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First Aid for Electrocution Injuries in Dogs

Learn what to do if your dog is electrocuted.

Electrical shock is an extremely dangerous injury that sometimes occurs to dogs. Most of the time, electrocution in dogs occurs in puppies or those adult dogs that have a habit of chewing things. Usually, canine electrocution is the result of a dog that has chewed on an electrical cord.

Signs of Electrocution Injury and Dogs

Most of the time, a severe electrocution injury will cause a dog to convulse or become extremely rigid. Electrocuted dogs may stop breathing and go into cardiac arrest.

When a dog bites an electrical cord, the current that passes through him can cause muscle tremors that might result in his jaw clamping down on the cord. You might walk into the room and see your dog biting a cord and experiencing convulsions. Alternately, you might see him lying rigid or having seizures on or near an electrical cord. If you are outside, your dog might be electrocuted because the down wire is conducting current through a puddle in which he is lying.

What to Do for Electrocution Injury in Dogs

If you know or suspect your dog has received an electrical shock and you know the source, the first thing you should do is shut the electricity off to that cord.

Do not touch your pet if you suspect electrocution and are unable to turn the electricity off because you will be electrocuted too. If your pet is outside in a puddle, don't step on or near the water.

If you can't turn the electricity off, use a wooden stick to push your dog off the cord or away from the area before you attempt to touch him. Next, if your dog is conscious, get him to the veterinarian right away. If he is unconscious, check for breathing and a heartbeat. Perform rescue breathing or CPR as necessary.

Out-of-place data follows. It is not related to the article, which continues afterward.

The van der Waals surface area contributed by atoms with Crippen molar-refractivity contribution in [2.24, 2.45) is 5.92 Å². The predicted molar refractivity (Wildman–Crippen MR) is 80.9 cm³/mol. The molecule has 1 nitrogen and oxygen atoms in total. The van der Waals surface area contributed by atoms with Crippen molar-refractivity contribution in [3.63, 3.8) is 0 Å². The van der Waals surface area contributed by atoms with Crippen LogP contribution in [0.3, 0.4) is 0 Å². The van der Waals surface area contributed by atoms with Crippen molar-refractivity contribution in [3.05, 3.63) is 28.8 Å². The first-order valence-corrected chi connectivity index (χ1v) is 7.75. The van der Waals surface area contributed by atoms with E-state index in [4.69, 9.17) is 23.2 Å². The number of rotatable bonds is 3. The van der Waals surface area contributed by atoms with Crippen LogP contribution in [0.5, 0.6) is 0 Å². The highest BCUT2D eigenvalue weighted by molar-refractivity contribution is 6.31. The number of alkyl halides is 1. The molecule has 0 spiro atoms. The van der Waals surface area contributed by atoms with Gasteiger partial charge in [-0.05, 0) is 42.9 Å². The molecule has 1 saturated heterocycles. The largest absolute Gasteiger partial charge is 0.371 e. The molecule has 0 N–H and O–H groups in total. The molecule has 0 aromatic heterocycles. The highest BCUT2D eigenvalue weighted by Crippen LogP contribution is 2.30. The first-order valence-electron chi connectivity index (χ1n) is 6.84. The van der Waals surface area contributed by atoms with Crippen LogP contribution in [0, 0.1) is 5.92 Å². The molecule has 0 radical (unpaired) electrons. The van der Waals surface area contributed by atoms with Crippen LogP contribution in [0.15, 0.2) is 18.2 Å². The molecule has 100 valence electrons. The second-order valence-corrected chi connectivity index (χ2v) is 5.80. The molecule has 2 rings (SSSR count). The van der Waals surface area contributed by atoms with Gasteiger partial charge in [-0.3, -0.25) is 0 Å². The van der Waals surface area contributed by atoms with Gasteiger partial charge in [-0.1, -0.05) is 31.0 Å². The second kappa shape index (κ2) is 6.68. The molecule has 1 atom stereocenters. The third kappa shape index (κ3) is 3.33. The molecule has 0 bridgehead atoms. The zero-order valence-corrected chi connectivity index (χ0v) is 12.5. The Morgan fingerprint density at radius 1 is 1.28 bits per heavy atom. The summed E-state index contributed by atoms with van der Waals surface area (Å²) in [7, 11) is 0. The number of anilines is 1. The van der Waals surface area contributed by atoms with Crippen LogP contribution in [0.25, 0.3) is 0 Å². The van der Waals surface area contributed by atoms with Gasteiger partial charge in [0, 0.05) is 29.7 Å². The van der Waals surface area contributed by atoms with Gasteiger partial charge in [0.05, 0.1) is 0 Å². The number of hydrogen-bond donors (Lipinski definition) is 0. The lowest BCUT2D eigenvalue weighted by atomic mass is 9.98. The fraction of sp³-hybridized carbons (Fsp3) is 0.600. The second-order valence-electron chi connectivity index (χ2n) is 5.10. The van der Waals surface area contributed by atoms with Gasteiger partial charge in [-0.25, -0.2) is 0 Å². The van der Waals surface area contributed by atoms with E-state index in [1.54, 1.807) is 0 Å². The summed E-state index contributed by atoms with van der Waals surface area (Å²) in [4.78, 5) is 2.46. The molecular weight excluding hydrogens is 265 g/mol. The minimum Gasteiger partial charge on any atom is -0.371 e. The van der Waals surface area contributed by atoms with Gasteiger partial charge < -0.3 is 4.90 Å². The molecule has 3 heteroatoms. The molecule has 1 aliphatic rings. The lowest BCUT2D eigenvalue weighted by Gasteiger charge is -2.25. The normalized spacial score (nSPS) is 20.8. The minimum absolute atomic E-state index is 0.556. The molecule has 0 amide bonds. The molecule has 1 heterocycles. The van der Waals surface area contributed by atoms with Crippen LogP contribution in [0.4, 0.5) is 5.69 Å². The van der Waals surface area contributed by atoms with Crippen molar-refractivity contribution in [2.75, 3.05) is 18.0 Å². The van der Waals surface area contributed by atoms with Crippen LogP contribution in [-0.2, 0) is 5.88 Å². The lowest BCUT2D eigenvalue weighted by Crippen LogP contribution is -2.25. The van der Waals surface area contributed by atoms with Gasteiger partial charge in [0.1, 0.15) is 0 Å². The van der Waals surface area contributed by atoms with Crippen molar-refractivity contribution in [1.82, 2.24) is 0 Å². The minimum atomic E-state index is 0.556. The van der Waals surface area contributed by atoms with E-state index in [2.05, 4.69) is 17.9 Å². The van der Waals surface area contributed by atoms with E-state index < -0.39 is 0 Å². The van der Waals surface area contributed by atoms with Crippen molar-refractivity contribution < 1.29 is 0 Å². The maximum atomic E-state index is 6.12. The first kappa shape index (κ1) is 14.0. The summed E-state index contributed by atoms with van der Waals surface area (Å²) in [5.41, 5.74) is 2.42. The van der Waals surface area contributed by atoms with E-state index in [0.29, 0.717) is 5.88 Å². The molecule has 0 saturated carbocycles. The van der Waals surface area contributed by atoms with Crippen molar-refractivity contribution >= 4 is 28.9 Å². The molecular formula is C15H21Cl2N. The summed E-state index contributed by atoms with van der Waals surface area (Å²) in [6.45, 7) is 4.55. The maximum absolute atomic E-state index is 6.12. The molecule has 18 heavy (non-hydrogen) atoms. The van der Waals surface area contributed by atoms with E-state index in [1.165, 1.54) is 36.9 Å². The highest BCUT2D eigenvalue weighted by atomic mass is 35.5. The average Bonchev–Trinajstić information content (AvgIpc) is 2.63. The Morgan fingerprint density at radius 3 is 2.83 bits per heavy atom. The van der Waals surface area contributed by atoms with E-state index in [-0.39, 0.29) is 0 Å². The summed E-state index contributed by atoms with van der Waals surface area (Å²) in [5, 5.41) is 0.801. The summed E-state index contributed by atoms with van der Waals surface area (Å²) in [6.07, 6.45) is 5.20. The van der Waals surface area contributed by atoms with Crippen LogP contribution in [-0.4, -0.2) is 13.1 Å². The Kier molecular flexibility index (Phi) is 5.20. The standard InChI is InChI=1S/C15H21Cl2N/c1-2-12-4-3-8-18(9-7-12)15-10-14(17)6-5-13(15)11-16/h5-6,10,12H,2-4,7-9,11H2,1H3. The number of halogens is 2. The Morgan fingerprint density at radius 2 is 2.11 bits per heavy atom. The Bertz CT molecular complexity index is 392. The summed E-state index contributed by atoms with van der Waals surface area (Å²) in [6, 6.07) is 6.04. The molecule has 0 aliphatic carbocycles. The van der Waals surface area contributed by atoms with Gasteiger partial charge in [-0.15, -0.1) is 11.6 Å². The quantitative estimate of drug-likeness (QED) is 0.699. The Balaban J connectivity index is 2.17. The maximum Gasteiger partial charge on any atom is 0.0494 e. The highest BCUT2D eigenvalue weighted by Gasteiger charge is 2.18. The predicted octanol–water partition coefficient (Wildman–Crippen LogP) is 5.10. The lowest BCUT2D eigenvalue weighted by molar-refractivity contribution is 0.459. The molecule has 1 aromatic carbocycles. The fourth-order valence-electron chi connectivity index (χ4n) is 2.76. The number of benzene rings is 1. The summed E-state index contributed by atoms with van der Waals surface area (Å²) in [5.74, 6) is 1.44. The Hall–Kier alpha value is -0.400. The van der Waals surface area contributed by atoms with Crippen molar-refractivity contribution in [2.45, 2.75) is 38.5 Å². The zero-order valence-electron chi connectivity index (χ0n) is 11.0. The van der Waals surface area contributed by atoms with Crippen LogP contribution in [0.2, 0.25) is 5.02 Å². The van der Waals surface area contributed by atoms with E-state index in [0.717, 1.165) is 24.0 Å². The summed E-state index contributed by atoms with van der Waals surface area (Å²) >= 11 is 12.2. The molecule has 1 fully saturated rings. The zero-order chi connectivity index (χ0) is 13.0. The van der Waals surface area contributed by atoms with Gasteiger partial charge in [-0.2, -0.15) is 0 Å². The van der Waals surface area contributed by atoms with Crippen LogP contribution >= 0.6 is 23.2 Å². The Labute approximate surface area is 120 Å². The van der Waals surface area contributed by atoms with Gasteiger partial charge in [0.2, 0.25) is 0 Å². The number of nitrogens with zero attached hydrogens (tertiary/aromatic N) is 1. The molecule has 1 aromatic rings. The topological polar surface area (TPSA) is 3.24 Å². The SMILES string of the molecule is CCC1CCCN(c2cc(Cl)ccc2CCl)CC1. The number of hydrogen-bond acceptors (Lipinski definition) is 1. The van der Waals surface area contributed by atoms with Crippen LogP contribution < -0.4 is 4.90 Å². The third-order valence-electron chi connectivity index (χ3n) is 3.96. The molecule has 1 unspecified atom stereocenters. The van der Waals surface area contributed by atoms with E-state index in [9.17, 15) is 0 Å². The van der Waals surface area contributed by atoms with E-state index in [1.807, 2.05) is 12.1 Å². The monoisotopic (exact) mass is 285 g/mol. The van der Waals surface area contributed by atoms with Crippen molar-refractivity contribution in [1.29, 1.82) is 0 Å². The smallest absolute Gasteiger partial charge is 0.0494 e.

If possible, have someone else drive you and your dog to a veterinary clinic while you perform rescue breathing or CPR.

Delayed Signs of Canine Electrocution

Sometimes a dog will bite an electrical cord and receive a shock but manage to get off the wire without becoming unconscious. If that happens while you are not in the room, you might not know right away that it has happened. However, it's likely that a dog that has done this will suffer burns to the mouth, and over time, fluid may build up around the lungs and negatively impact breathing. Signs of electrocution, in this case, can include:

  • Drooling
  • Foul odor from the mouth
  • Visible sores on the gums and tongue
  • Coughing
  • Decreased or absent appetite

If you see any of these signs, take your dog to the vet right away.

Treatment for Electrocution in Dogs

When your dog arrives at the veterinarian after being electrocuted, further lifesaving measures will be taken if he is not breathing or doesn't have a heartbeat. Then, a thorough evaluation will be done, and he will be treated for shock, mouth burns, and fluid accumulation in the lungs. He will need to be monitored closely for a few days and treated for any additional signs that appear.

Prevention of Electrical Shocks in Dogs

Keep electrical cords hidden out of reach of your dog. Puppies should be under supervision at all times and in a crate when you're unable to watch them directly, and older dogs with a history of inappropriate chewing should also be in a crate when you can't watch them.

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First Aid for a Dog with No Heartbeat

First Aid for a Dog That Isn't Breathing

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